From: Marc de Graauw <marc@marcdegraauw.com>

Date: Tue, 28 Aug 2007 13:14:30 +0200

To: "'David Orchard'" <dorchard@bea.com>, <www-tag@w3.org>

Cc: <public-xml-versioning@w3.org>

Message-ID: <6FA5BD44598D4858A5785C437B9C475F@Marc>

Date: Tue, 28 Aug 2007 13:14:30 +0200

To: "'David Orchard'" <dorchard@bea.com>, <www-tag@w3.org>

Cc: <public-xml-versioning@w3.org>

Message-ID: <6FA5BD44598D4858A5785C437B9C475F@Marc>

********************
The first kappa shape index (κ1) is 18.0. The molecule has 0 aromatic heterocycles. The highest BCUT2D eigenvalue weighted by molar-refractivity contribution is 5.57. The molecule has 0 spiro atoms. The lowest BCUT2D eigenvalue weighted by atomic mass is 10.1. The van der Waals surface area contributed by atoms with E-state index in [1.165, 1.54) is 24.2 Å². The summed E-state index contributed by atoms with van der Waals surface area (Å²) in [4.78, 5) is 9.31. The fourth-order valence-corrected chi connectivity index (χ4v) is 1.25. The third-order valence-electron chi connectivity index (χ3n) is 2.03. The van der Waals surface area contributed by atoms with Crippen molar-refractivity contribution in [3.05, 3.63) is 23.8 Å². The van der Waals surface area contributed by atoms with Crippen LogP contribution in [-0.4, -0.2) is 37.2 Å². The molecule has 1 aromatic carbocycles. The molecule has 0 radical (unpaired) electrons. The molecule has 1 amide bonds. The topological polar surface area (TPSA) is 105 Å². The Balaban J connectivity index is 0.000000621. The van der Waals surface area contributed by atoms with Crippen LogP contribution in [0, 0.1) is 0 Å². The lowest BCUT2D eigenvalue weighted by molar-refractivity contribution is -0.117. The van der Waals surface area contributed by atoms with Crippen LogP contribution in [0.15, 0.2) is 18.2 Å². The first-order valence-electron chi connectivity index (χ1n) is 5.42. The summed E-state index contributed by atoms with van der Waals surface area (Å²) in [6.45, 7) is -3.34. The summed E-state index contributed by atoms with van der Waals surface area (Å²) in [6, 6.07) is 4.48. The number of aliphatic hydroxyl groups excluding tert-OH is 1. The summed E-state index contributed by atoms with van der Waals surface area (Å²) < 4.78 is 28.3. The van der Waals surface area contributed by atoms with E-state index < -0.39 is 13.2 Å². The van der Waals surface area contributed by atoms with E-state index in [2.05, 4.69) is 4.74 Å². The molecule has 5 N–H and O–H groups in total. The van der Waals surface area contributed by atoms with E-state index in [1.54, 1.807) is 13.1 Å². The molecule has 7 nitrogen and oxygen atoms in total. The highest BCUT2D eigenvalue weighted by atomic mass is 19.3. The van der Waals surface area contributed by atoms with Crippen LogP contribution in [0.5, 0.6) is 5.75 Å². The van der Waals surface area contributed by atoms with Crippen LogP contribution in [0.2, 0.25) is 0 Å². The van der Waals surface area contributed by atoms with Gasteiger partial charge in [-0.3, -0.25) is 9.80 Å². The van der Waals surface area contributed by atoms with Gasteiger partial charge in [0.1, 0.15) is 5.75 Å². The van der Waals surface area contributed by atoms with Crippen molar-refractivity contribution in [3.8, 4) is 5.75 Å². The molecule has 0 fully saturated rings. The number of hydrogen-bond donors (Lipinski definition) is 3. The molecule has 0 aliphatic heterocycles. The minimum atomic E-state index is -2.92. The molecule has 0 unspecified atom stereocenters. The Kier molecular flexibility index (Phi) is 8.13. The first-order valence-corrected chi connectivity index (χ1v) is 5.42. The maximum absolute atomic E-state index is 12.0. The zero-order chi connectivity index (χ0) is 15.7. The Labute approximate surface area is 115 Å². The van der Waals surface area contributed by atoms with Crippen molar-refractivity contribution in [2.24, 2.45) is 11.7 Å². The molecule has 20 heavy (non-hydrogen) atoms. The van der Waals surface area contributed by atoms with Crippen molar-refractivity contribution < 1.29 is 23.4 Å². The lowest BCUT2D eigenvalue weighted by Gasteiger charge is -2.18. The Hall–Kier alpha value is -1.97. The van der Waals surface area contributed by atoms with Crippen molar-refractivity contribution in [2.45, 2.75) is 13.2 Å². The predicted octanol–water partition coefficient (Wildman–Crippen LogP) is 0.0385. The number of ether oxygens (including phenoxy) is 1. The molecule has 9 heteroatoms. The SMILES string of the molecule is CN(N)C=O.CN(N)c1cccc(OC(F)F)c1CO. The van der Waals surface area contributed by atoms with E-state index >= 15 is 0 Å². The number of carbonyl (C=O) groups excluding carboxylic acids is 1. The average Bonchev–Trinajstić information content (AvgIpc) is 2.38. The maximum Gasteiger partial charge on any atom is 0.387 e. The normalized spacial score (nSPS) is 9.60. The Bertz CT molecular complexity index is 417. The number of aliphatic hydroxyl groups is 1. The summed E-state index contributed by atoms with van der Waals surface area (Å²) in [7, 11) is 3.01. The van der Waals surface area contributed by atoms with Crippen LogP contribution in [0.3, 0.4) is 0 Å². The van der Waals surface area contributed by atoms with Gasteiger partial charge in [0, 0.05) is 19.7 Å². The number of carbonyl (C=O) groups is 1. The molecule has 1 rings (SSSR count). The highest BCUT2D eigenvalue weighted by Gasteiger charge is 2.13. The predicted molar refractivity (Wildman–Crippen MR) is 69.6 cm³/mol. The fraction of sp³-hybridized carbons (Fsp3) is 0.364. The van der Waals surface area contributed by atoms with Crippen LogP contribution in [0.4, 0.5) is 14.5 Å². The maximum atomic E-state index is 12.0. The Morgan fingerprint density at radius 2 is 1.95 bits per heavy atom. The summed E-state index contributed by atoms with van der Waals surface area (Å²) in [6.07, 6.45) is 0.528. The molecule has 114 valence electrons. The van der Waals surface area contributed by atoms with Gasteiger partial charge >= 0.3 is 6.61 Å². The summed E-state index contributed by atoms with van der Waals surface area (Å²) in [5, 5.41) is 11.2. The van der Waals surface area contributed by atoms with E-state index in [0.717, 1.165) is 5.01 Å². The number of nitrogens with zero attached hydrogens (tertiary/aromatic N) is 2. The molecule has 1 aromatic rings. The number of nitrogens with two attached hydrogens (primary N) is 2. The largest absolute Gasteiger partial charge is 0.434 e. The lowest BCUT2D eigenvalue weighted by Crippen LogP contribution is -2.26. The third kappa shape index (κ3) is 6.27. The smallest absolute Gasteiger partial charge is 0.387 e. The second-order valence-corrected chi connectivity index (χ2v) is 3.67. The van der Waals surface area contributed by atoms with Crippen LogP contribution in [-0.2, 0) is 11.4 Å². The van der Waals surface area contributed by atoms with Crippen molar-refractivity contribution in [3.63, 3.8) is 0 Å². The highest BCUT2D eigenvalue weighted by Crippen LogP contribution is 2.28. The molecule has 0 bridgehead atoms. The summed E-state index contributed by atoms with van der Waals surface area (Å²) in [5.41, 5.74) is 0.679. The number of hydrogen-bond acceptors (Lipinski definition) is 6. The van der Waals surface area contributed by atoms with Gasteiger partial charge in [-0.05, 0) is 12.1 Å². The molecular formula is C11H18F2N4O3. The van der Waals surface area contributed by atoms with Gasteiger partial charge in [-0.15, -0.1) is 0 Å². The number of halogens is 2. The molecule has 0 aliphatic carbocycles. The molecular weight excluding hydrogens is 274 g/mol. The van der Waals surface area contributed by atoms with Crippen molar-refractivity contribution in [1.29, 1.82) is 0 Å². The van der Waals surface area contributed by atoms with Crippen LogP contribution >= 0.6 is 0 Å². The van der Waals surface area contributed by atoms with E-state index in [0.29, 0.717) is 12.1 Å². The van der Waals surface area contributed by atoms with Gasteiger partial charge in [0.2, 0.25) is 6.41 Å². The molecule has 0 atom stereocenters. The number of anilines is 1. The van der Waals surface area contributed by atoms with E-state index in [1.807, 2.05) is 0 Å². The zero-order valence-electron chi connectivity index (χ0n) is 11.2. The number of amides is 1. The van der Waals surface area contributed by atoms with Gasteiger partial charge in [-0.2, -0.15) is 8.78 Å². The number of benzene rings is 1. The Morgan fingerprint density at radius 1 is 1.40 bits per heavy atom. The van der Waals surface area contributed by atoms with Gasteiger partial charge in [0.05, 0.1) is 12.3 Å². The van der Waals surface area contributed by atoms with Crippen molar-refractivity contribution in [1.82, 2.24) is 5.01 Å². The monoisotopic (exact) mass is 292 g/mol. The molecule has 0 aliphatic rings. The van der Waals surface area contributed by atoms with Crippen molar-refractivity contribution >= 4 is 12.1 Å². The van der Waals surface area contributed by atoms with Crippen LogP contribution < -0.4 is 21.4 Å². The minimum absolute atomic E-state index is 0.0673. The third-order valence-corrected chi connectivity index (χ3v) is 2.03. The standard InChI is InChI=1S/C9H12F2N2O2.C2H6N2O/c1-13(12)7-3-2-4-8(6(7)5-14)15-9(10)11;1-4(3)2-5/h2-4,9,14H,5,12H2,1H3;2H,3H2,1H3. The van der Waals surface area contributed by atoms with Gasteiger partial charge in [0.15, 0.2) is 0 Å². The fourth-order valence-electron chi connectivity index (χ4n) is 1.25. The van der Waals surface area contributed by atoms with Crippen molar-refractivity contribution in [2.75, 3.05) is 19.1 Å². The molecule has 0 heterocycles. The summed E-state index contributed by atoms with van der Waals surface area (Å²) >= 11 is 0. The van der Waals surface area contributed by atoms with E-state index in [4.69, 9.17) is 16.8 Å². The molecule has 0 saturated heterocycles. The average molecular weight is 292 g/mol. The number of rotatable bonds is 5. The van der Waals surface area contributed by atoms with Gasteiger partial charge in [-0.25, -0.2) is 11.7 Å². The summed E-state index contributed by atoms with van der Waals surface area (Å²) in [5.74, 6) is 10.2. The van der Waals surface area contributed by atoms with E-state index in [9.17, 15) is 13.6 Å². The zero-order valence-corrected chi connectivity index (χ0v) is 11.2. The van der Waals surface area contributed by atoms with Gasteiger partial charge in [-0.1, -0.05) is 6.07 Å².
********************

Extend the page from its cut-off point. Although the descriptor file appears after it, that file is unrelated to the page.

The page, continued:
Hi David, I've got some comments on the definitions in the last Versioning Draft. | We provide mathematical definitions of a text's compatibility | based up on | our terminology. Ednote: there are two alternatives for the | validity rules provided, reader preference is solicited. | | - Let L1 and L2 be Languages, where L2 is introduced "after" L1. | - Let T be a text. | - T is in L1 iff (T is valid per L1 | T is in L1's set of Texts). Probably the "|" is meant as a logical "OR"? If so, both sides of the OR seem equivalent to me. If the "|" is just meant to indicate alternative (equivalent) formulations, I wouldn't use "|". | - Let I1 be the information conveyed by Text T per language L1. | - Let I2 be the information conveyed by Text T per language L2. | - Text T is "fully compatible" with language L2 if and only if I1 is | compatible with I2 and (T is valid per L2 | T is in L2's set | of Texts). An axiom is missing: nowhere it says that in fact T is in L1. | - I1 is compatible with I2 if all of the information in I1 | does not replace or contradict any information in I2. Shouldn't this be the other way around? L2 is after L1, so how can information in I1 replace information in I2? It seesm a processor would have to consume T and apply L2 rules, and after that apply L1 rules for this to happen. | - Text T is incompatible if any of the information in I2 is | wrong (I.e. | replaces a value in I1 with a different one) | (T is invalid | per L2 | T is not in L2's set of Texts). Like other commenters, I find the notion of "information conveyed by a text" troubling. It seems a clear concept (texts, and sets of texts) is being grounded in a less precise one. What does it mean for information to "replace" other information? And what is "a value in I1" - what are the "values" of "information"? I a aware of the discussion in the TAG on this, and Dan's recent comments, and I appreciate the fact that this is a hard problem, but nevertheless, I find this problematic. The wording is also confusing, these three phrases are all used: - "I1 is compatible with I2 if..." - "Text T is 'fully compatible' with language L2 if... " - "L2 is 'fully backwards compatible' with L1 if ..." Is compatibility a relation between a text and a language, between two languages, between two information sets or all three? Personally I think the notion of compatibility only makes sense between a text and a language (defintion). From this derives that it makes sense to say that all texts in a set are compatible with a language, and thus statements such as "each text in the (accept|define) set of L1 is compatible with L2" make sense. I would avoid the notion of compatibility between languages and/or information. | We can also provide mathematical definitions of language | compatibility: | | - L2 is "fully backwards compatible" with L1 if every text in | L1 Accept Text set is fully compatible with L2. This can't be true. From the diagram after this it is quite clear that in the compatible case quite a few texts in L1 Accept Text are not in L2, and thus not compatible with L2. | - L2 is "strictly backwards compatible" with L1 if every text | in L1 Defined Text set is fully compatible with L2. | - L2 is "strictly backwards incompatible" with L1 if any text | in L1 Defined Text set is incompatible with L2. | - L1 is "fully forwards compatible" with L2 if every text in | L2 Accept Text set is fully compatible with L1. | - L1 is "strictly forwards compatible" with L2 if every text | in L2 Defined Text set is fully compatible with L1. | - L1 is "forwards incompatible with L2" if any text in L2 is | incompatible with L1. | - And combined together is: L1 is strictly compatible with L2 | if every text | in L2 Defined Text set is fully compatible with L1 AND if | every text in L1 Defined Text set is fully compatible with L2. (after the diagram) | We can draw a few conclusions. Given L2 is strictly backwards | incompatible with L1 if any text in L1 Defined Text set is | incompatible with L2, the only way that L2 can be backwards | compatible with L1 is if the L2 Defined Text Set is a superset | of L1 Defined Text set. Not necessarily. If the L1 Defined Text Set and L2 Defined Text Set overlap, and L1 Defined Text Set is a subset of L2 Accept Text Set, L2 still is backwards compatible with L1. ______________________ / L2 Accept Set \ | ___________________ | | / / \ \ | | | L1 | L1 | L2 | | | | De- | & | De- | | | | fined | L2 | fined | | | | Set | DS | Set | | | \________\__/_______/ | \______________________/ Now every text produced by L1 processors is acceptable to L2 consumers. A possible case is when features from L1 are removed which are deemed useless. As long as L2 still accepts all L1 texts, compatibility is retained. Cheers, Marc de Graauw www.marcdegraauw.comReceived on Tuesday, 28 August 2007 11:14:45 UTC

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